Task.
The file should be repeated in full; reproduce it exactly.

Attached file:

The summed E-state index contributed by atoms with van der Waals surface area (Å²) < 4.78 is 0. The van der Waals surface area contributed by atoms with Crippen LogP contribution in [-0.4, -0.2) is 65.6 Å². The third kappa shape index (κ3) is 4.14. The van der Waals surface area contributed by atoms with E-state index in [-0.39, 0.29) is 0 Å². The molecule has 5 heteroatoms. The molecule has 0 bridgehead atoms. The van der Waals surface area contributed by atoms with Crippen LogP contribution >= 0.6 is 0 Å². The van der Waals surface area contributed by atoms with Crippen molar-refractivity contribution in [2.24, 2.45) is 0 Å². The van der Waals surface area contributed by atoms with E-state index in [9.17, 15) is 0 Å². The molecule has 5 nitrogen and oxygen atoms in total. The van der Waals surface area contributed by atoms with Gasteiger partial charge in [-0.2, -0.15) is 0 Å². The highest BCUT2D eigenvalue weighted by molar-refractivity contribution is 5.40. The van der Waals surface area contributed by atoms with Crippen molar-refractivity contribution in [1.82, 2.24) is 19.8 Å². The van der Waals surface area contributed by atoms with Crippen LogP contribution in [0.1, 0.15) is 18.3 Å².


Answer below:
The summed E-state index contributed by atoms with van der Waals surface area (Å²) < 4.78 is 0. The van der Waals surface area contributed by atoms with Crippen LogP contribution in [-0.4, -0.2) is 65.6 Å². The third kappa shape index (κ3) is 4.14. The van der Waals surface area contributed by atoms with E-state index in [-0.39, 0.29) is 0 Å². The molecule has 5 heteroatoms. The molecule has 0 bridgehead atoms. The van der Waals surface area contributed by atoms with Crippen LogP contribution >= 0.6 is 0 Å². The van der Waals surface area contributed by atoms with Crippen molar-refractivity contribution in [2.24, 2.45) is 0 Å². The van der Waals surface area contributed by atoms with E-state index in [9.17, 15) is 0 Å². The molecule has 5 nitrogen and oxygen atoms in total. The van der Waals surface area contributed by atoms with Gasteiger partial charge in [-0.2, -0.15) is 0 Å². The highest BCUT2D eigenvalue weighted by molar-refractivity contribution is 5.40. The van der Waals surface area contributed by atoms with Crippen molar-refractivity contribution in [1.82, 2.24) is 19.8 Å². The van der Waals surface area contributed by atoms with Crippen LogP contribution in [0.1, 0.15) is 18.3 Å².